Can Obama Use the Commerce Clause to Implement his Agenda?

There are two ways by which the Commerce Clause is interpreted: broad application and narrow. These application types are used based on the definition of commerce believed to be attached to Congress’s power to “regulate commerce,” (Art. 1, Sec 8.3). Those who believe that commerce should be defined as any “gainful activity” (Barnett, 2001, p. 4) tend to apply the broad application to the interpretation of the Commerce Clause. On the other hand, those who believe that commerce is defined as merely the transfer of goods and services gravitate toward the narrow application of this clause. Below is a brief argument as to why the broad interpretation of the Commerce Clause should not be used.

The primary reason why the broad interpretation of the commerce clause should not be used is because it falls outside the boundaries of the original intent of the Founders. Their intent was obviously to institute a limited government, and the notion that any “gainful activity” should have the opportunity of being regulated goes far beyond any reasonable definition of the word “limited.” Gainful activity could be applied to virtually anything—from production, to agriculture, to your child’s lemonade stand, all of which could affect interstate commerce in one way or another. If the broad interpretation of the commerce clause is to be used on such a widespread and regular basis, the U.S. should cease to refer to itself as a limited government.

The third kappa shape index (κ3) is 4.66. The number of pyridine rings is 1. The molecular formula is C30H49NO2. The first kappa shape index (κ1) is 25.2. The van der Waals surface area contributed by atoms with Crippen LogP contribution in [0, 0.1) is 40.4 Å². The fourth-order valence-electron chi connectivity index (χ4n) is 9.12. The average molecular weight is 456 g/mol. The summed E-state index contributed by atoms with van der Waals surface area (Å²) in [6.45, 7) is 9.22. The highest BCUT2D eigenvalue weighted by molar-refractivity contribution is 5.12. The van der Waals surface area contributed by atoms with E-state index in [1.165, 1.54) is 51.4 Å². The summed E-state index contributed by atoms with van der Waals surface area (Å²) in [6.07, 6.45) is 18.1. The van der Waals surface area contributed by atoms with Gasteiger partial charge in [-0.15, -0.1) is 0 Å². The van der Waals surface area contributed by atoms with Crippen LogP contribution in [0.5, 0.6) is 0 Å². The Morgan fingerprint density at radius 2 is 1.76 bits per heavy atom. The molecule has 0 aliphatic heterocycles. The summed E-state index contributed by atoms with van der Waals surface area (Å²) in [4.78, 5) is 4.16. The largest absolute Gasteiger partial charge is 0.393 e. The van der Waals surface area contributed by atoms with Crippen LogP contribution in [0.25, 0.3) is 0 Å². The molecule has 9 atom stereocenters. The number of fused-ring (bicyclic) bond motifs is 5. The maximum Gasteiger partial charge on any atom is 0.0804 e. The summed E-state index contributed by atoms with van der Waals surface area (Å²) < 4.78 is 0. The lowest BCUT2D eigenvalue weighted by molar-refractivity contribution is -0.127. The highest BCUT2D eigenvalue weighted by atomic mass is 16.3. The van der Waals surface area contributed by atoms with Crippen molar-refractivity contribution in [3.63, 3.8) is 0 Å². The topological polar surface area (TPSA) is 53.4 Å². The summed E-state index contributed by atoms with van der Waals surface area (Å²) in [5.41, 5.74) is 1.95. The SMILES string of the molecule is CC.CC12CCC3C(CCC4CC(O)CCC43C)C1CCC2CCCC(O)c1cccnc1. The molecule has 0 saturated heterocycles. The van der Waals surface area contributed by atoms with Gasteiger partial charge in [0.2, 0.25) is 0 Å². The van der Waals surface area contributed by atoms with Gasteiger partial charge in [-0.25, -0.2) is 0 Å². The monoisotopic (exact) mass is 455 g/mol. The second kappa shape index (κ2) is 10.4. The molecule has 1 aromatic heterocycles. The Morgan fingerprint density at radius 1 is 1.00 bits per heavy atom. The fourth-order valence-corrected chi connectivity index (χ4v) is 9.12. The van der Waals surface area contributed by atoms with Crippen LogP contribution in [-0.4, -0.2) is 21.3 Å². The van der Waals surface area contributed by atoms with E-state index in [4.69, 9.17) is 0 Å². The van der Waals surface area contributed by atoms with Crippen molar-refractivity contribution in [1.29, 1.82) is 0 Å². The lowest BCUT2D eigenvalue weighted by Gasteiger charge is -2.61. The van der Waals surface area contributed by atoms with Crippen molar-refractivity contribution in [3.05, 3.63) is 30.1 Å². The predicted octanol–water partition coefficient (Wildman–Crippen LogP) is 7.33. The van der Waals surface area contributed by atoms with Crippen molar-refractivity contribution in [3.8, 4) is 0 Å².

In contrast, the narrow interpretation of the commerce clause reflects both the meaning of the language used at the time of the creation of the Constitution as well as the original intent of the Framers. Limited government is more appropriately reflected when the definition of commerce is also limited to the transfer of goods and services. Also referred to as “intercourse,” this definition specifies the type of interstate economic activity that Congress is allowed to regulate, rather than leaving the interpretation open to any interstate economic activity as is the case with the broad interpretation. For these reasons, I believe that the narrow interpretation is more in keeping with the original intent of the Framers when they created the Constitution.


25 Republicans that Voted Against John Boehner

Below is the list of Republicans willing to risk their careers and take a stand against John Boehner for his hypocritical behavior and animosity toward conservative policies. These men should be credited for actually following through with what the people elected them to do, however in light off falling short of the votes necessary to oust the speaker, John Boehner has planned retaliation against them in the coming months.

  1. Rep. Rod Blum, Iowa
  2. Rep. Dave Brat, Va.
  3. Rep. Jim Bridenstine, Okla.
  4. Rep. Curt Clawson, Fla.
  5. Rep. Scott DesJarlais, Tenn.
  6. Rep. Jeff Duncan, S.C.
  7. Rep. Scott Garrett, N.J.
  8. Rep. Chris Gibson, N.Y.
  9. Rep. Louie Gohmert, Texas
  10. Rep. Paul Gosar, Ariz.
  11. Rep. Tim Huelskamp, Kan.
  12. Rep. Walter Jones, N.C.
  13. Rep. Steve King, Iowa
  14. Rep. Thoma Massie, Ky.
  15. Rep. Mark Meadows, N.C.
  16. Rep. Rich Nugent, Fla.
  17. Rep. Gary Palmer, Ala.
  18. Rep. Bill Posey, Fla.
  19. Rep. Scott Rigell, Va.
  20. Rep. Marlin Stutzman, Ind.
  21. Rep. Randy Weber, Texas
  22. Rep. Daniel Webster, Fla.
  23. Rep. Ted Yoho, Fla.
  24. Rep. Brian Babin, Texas (voted “present”)

List via the Daily Signal